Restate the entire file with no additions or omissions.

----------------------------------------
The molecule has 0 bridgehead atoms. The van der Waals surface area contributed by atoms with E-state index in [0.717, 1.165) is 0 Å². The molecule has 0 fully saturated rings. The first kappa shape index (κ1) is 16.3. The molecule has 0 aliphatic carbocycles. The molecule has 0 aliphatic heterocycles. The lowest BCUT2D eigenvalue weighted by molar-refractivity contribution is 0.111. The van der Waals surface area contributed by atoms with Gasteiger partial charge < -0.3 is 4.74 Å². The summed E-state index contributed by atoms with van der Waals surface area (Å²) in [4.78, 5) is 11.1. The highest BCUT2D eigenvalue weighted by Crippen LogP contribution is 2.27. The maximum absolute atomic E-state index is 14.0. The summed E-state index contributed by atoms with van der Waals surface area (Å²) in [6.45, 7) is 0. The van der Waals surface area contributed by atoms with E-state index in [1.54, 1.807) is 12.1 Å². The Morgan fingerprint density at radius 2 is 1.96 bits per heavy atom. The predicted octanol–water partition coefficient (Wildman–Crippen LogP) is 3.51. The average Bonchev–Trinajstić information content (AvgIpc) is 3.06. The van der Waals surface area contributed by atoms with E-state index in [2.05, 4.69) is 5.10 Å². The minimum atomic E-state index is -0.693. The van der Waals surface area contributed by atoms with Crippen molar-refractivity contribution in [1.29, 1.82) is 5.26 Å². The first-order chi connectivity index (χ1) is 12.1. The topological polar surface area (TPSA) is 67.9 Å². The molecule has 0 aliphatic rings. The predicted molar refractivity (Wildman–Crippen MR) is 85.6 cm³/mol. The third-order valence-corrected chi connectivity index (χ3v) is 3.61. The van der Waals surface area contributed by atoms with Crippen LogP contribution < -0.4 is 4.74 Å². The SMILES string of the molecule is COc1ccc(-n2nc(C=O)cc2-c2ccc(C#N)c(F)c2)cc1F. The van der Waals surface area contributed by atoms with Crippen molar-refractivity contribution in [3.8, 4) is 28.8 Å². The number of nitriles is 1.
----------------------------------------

The molecule has 0 bridgehead atoms. The van der Waals surface area contributed by atoms with E-state index in [0.717, 1.165) is 0 Å². The molecule has 0 fully saturated rings. The first kappa shape index (κ1) is 16.3. The molecule has 0 aliphatic carbocycles. The molecule has 0 aliphatic heterocycles. The lowest BCUT2D eigenvalue weighted by molar-refractivity contribution is 0.111. The van der Waals surface area contributed by atoms with Gasteiger partial charge < -0.3 is 4.74 Å². The summed E-state index contributed by atoms with van der Waals surface area (Å²) in [4.78, 5) is 11.1. The highest BCUT2D eigenvalue weighted by Crippen LogP contribution is 2.27. The maximum absolute atomic E-state index is 14.0. The summed E-state index contributed by atoms with van der Waals surface area (Å²) in [6.45, 7) is 0. The van der Waals surface area contributed by atoms with E-state index in [1.54, 1.807) is 12.1 Å². The Morgan fingerprint density at radius 2 is 1.96 bits per heavy atom. The predicted octanol–water partition coefficient (Wildman–Crippen LogP) is 3.51. The average Bonchev–Trinajstić information content (AvgIpc) is 3.06. The van der Waals surface area contributed by atoms with E-state index in [2.05, 4.69) is 5.10 Å². The minimum atomic E-state index is -0.693. The van der Waals surface area contributed by atoms with Crippen molar-refractivity contribution in [1.29, 1.82) is 5.26 Å². The first-order chi connectivity index (χ1) is 12.1. The topological polar surface area (TPSA) is 67.9 Å². The molecule has 0 aliphatic rings. The predicted molar refractivity (Wildman–Crippen MR) is 85.6 cm³/mol. The third-order valence-corrected chi connectivity index (χ3v) is 3.61. The van der Waals surface area contributed by atoms with Crippen LogP contribution < -0.4 is 4.74 Å². The SMILES string of the molecule is COc1ccc(-n2nc(C=O)cc2-c2ccc(C#N)c(F)c2)cc1F. The van der Waals surface area contributed by atoms with Crippen molar-refractivity contribution in [3.8, 4) is 28.8 Å². The number of nitriles is 1.